3. Readers benefit personally.
Readers improve their self-esteem, develop self-discipline, get better jobs, improve their conversations by having something to discuss, forge social bonds (including friend-to-friend and parent-to-child), reduce boredom, relieve stress, lower anxiety, recover from trauma (bibliotherapy), and may actually raise their IQ’s.
(From Impact Publishing found at http://impactpublishingonline.com/index.php/reading/)
1. Improves the Safety of Society
“Up to 80% of incarcerated individuals are functionally illiterate; studies show that if a child reads on grade level by the end of 3rd grade, there is a 99% certainty that child will never be incarcerated; school performance, more than any other single factor, is a major contributor as to whether a youth becomes involved in drugs or violence.”
2. Improves Education Success
Education success is very dependent on reading abilities. This quote from the Warren Bolton emphasizes how importantreading skills are for education success:
“Today in America, more than 11 million children 5 years old and younger are living in poverty. Millions of these children will arrive at their first day of kindergarten bright, eager and happy — but with deficits in their reading readiness that leave them underprepared to read and learn along with classmates sitting in the chairs beside them… Sadly, starting one step behind decreases the likelihood that those smiling, eager children will ever catch up. Despite the billions of dollars Americans have invested in reading recovery programs, those children are at increased risk for absenteeism, dropping out, juvenile delinquency, substance abuse and teenage pregnancy.”
3. Improves the Standard of Living
In accordance with the previous two points, literacy can help improve the standard of living, as exposed in this statistic:
Only 50% of low-income 4th graders read at or above the basic level according to the Department of Education’s 2007 Nation’s Report Card.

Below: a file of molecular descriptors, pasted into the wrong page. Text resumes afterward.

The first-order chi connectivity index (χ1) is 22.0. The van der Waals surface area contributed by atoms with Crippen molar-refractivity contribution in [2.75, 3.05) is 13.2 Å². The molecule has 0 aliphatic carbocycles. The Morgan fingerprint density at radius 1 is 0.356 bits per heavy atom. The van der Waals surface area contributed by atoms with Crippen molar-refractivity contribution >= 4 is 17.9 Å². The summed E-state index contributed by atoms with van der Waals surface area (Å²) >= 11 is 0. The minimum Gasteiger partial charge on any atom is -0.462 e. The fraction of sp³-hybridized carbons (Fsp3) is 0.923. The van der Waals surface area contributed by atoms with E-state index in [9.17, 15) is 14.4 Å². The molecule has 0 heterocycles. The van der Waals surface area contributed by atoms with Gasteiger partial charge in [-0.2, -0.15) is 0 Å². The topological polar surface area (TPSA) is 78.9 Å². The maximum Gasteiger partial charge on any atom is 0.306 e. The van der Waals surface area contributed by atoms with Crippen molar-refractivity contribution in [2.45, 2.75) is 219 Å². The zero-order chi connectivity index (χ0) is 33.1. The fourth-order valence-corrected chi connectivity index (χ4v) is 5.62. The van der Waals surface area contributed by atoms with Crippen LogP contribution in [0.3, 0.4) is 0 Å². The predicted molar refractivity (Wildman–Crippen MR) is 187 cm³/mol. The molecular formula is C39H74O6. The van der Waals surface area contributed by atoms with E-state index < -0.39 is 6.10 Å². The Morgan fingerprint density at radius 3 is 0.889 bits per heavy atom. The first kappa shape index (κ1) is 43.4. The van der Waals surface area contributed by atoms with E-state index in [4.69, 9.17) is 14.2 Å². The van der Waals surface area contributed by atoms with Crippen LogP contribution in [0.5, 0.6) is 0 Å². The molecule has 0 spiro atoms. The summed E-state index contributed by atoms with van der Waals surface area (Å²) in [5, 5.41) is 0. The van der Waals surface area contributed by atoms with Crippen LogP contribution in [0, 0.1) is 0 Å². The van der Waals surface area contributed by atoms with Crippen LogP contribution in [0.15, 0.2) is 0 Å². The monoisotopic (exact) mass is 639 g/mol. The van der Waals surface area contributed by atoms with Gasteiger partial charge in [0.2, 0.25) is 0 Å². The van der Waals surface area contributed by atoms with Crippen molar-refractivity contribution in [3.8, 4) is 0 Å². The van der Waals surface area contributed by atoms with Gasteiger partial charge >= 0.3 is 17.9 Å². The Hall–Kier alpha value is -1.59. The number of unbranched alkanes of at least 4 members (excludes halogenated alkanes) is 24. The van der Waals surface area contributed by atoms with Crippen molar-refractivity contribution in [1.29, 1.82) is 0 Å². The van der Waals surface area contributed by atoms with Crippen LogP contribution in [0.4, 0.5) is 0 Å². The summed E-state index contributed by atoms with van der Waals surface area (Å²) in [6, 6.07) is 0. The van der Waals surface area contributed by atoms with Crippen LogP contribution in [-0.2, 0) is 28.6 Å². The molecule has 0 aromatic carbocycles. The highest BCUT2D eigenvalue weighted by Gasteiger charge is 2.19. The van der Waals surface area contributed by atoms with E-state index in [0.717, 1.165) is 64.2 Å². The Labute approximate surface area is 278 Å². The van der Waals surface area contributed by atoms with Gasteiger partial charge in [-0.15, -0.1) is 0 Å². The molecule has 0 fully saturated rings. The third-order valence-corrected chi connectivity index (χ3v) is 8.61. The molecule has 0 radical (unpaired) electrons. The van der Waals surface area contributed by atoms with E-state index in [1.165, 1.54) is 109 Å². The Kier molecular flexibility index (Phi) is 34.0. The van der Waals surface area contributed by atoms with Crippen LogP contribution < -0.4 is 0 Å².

(3 Social Reasons from Angela Stevens’ blog found at http://www.readinghorizons.com/blog/post/2010/06/10/3-Ways-Literacy-Can-Improve-Society.aspx)
Posted by Lisa Robertson on September 5, 2013
Posted by Lisa Robertson on October 3, 2012 | Read more in: Events
February 29, 2012 - Adult Education Day at the Hall of Flags
Windham Raymond students, Robin Freeman and Sagal Ugass, met with state representatives at the Hall of Flags Day at the Capitol in Augusta. They discussed the importance of Adult Education as an option for High School Completion, college readiness classes, and business training. Sagal was even invited to return as a special guest of the Senate! Thank you both for representing WinRay AE so well!
Posted by Lisa Robertson on March 7, 2012 | Read more in: Events
Check out our advertisement for Windham Raymond Adult Education's Academic Program on YouTube and Facebook:
Three members of the Bills family graduated this past June from Windham Adult Education. To read their story in the Windham Independent, click on the link http://www.keepmecurrent.com/lakes_region_weekly/news/article_bfb134e9-780a-57dc-8a48-cb2def3ca178.html
Posted by Lisa Robertson on August 25, 2009 | Read more in: Windham Adult Education in the News
On June 11, 2009, Windham Adult Education held their graduation ceremony. Fifty-eight adult learners earned their High School credential. It was the largest graduating class in the history of Windham Adult Education.
Posted by Margie Genereux on August 25, 2009 | Read more in: Windham Adult Education in the News